New Silk Road mature enough to withstand subsidy reduction?
Now that a reduction of Chinese subsidies for Eurasian rail freight have been more or less announced, speculation on further growth has started. Will there be a standstill, slow down or on the contrary, continued growth on the New Silk Road? While some fear that it will all fall apart from here, others are more optimistic than ever before. Is the New Silk Road a bubble? Or is it here to stay?
It was the topic of discussion at the second RailFreight Webinar held in the run-up to the European Silk Road Summit, held on 26 and 27 November in Venlo, the Netherlands. Erik Groot Wassink of Nunner Logistics and Railway consultant Rob Brekelmans debated this question last Thursday, 17 October in Rotterdam.
The market will definitely change, but the phase out of subsidies is necessary in the long run, Brekelmans said. “Continuing with these rates would not work. This is the only way to be competitive as a transport option on a realistic level.”
Although the subsidies provided by the Chinese government have boosted the volumes significantly, it has also caused an unrealistic market. Local governments could offer incentives of up till 5000 USD per container, depending on the region. The decision to ship cargo per train could be made based on price alone.
“When such prices change, some shippers may return to sea transport, but the New Silk Road is also mature enough to continue attracting the volumes, from air cargo for example”, said Groot Wassink. “We will look at innovative solutions to remain competitive.”
According to him, it is possible to continue offering competitive rates with such solutions. For example, where Nunner now includes a road leg from the South of China to Xi’an, this could also be done by train. “This makes the journey two to three days longer, but it will lower the costs with 300 to 400 USD.” Another way to lower the costs is by operating longer trains through Russia, where length restrictions are different from Europe.
The forecasted volume growth on the New Silk Road according to Roland Berger is 72 per cent up till 2027. However, when taking into account the current growth rates, this should be 215 per cent up till 2027, explains Alexander Labinsky of Prognos, who will be speaking about the forecasts at the European Silk Road Summit in Venlo, the Netherlands this year. If these statistics are anything close to accurate, it means that growth will slow down significantly.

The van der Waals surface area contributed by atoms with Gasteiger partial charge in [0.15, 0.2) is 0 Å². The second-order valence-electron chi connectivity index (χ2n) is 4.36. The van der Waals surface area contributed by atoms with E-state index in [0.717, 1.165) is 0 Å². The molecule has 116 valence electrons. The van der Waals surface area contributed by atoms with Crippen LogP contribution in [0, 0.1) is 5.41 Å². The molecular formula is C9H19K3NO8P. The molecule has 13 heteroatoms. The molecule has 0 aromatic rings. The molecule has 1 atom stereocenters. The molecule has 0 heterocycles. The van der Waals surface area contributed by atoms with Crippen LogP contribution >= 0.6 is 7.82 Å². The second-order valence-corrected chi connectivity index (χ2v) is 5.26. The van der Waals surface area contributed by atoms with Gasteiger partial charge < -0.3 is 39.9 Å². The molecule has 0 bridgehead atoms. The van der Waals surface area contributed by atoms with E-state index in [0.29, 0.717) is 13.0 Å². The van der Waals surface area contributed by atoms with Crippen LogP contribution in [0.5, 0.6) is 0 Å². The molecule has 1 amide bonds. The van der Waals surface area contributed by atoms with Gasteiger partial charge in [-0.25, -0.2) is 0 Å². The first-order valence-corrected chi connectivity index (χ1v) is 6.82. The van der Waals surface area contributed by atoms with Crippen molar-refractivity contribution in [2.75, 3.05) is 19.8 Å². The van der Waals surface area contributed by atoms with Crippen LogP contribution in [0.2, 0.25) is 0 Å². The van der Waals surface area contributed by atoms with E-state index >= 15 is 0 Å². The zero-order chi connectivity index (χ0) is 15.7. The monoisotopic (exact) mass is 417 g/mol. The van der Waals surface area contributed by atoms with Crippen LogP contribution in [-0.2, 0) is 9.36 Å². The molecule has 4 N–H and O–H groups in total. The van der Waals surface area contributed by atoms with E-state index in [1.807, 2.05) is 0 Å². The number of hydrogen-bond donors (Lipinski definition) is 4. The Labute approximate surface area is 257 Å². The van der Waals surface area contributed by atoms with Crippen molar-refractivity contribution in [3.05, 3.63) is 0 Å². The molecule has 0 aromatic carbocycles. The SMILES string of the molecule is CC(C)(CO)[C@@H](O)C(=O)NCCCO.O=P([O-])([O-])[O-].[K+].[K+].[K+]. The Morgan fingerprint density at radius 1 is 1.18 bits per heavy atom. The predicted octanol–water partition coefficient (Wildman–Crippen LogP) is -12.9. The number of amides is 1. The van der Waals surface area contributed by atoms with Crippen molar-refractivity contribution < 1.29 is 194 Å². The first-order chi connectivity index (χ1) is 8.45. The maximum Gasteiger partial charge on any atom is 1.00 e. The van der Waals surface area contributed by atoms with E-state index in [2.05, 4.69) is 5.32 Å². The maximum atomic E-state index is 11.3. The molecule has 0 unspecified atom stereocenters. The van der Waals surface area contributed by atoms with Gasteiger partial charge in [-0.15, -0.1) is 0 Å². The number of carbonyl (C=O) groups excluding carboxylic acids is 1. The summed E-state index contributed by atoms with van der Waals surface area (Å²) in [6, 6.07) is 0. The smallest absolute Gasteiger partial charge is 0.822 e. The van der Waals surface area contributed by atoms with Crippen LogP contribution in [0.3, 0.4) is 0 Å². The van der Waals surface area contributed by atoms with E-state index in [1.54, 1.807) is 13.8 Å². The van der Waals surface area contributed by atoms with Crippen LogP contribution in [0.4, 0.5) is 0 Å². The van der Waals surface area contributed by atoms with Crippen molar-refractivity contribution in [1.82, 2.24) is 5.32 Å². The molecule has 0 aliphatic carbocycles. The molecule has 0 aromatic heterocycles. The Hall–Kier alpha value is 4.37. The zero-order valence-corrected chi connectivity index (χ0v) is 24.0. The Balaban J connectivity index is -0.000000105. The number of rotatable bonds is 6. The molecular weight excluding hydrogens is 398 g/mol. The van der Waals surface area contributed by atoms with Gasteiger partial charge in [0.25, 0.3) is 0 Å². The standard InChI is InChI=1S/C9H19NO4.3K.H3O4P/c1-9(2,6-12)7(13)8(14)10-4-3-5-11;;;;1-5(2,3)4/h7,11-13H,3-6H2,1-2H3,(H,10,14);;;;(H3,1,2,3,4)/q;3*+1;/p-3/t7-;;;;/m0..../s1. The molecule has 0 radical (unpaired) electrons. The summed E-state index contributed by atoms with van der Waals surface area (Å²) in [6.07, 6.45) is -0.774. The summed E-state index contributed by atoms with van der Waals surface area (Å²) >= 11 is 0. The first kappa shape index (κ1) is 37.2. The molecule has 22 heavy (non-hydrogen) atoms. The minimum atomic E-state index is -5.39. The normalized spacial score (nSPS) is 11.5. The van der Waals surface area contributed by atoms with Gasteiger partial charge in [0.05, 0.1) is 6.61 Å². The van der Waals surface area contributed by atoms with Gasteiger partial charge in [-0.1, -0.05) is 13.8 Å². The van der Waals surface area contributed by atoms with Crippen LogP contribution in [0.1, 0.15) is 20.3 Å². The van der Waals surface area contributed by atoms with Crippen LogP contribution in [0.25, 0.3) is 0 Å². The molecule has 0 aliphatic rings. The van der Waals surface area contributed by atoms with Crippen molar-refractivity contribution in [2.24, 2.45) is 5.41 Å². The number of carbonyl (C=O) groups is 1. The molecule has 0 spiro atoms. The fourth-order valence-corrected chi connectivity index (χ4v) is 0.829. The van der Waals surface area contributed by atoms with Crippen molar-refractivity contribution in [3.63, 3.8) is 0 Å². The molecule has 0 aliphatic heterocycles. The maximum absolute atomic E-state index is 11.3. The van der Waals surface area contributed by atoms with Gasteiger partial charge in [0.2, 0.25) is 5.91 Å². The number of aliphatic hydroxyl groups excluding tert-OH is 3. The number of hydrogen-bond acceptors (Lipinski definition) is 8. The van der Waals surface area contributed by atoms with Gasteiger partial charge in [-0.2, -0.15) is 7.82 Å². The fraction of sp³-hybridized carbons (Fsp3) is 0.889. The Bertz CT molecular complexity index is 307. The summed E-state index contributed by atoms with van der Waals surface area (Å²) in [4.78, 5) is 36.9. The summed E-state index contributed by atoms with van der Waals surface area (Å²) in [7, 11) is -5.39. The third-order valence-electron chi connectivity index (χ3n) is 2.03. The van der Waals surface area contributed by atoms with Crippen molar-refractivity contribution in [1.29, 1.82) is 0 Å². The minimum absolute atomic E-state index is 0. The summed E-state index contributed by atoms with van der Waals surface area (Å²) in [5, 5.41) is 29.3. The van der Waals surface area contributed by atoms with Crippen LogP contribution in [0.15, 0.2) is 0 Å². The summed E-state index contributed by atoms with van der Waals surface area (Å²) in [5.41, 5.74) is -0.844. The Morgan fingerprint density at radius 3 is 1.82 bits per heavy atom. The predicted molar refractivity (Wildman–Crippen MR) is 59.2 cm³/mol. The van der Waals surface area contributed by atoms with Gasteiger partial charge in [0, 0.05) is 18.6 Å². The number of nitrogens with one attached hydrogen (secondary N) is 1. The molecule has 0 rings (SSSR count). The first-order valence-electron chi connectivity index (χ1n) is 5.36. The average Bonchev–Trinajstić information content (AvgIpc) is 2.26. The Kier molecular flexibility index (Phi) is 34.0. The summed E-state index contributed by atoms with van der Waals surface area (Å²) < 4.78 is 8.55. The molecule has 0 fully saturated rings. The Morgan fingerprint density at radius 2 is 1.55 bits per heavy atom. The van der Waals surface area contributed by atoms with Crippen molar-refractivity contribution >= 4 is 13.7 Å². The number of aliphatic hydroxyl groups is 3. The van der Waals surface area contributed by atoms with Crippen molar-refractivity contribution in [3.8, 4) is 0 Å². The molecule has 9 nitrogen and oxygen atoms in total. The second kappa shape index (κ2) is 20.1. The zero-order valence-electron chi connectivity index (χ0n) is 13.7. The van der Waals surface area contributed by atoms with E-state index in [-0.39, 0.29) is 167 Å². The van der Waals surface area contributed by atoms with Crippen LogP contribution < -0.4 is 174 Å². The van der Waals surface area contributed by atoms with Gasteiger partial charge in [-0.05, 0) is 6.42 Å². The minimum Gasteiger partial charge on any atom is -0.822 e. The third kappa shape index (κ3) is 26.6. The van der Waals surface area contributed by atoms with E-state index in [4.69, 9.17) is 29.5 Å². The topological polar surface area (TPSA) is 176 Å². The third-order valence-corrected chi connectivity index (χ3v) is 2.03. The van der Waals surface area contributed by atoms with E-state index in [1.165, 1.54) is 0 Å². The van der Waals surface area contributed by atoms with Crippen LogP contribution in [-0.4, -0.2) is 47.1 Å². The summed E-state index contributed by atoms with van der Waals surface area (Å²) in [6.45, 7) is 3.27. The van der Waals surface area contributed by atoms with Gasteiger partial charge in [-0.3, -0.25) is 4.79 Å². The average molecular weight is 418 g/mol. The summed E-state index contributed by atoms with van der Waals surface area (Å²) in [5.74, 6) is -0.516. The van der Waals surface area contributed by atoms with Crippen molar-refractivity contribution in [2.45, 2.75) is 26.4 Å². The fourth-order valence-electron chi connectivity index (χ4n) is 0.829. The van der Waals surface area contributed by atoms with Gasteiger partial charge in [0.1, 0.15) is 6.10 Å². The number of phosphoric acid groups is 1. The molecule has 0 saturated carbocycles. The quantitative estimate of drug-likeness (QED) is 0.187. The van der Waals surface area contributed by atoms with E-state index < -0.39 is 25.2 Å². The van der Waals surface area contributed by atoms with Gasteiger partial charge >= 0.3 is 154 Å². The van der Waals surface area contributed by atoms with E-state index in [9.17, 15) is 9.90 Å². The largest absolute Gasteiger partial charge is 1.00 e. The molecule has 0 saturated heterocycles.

However, this is already happening, the statistics of previous years indicate. Where the volumes rose by 160 per cent in 2015, they increased by 35 per cent last year, said Labinsky. “And this only makes sense, because we started from zero, which makes the growth rate logically high.”
“Growth seems no longer possible, at least for the time being”, concluded Hans Reinhard, President of InterRail Holding last month. “Although the the number of block train units went up, additional platforms were taken in operation in China and the number of destinations in Europe increased, train operators nor the state-owned railway companies will be able to offset these reductions, he believes. “It is to be expected that the marketing rates for single containers and container groups will rise again starting in 2020.”
That companies cannot carry the inflated costs alone is also confirmed by the webinar panel, but therefore the services will need to be improved, they reinstate. “In order to offer the same price even when subsidies decrease, we still need to take some steps. But there are definitely solutions available to remain competitive.”
Push to market
Moreover, there are developments that indicate another push of volumes, Brekelmans said. “Take for example the electric battery market. This is a booming industry which could surge rail freight volumes if these batteries may be transported by train to China.” Currently, the Chinese government has put in place restrictions on this type of transport. According to some, the rules are currently being reviewed.
Another such push is expected due to the recent permission by the Russian government for the transport of fresh goods by train, noted Groot Wassink. The first shipment of such kind is expected to be carried out next year. “The growth rates will change according to the circumstances. The same has happened with ocean shipping and air freight. Luckily there are logistics companies that make it their job to think of solutions to deal with such developments.”
European Silk Road Summit
Do you want to watch the webinar? The replay is available here. Do you want to hear more about the subsidies are other developments on the New Silk Road? Or join these debates? Have a look at the programme of the European Silk Road Summit or register.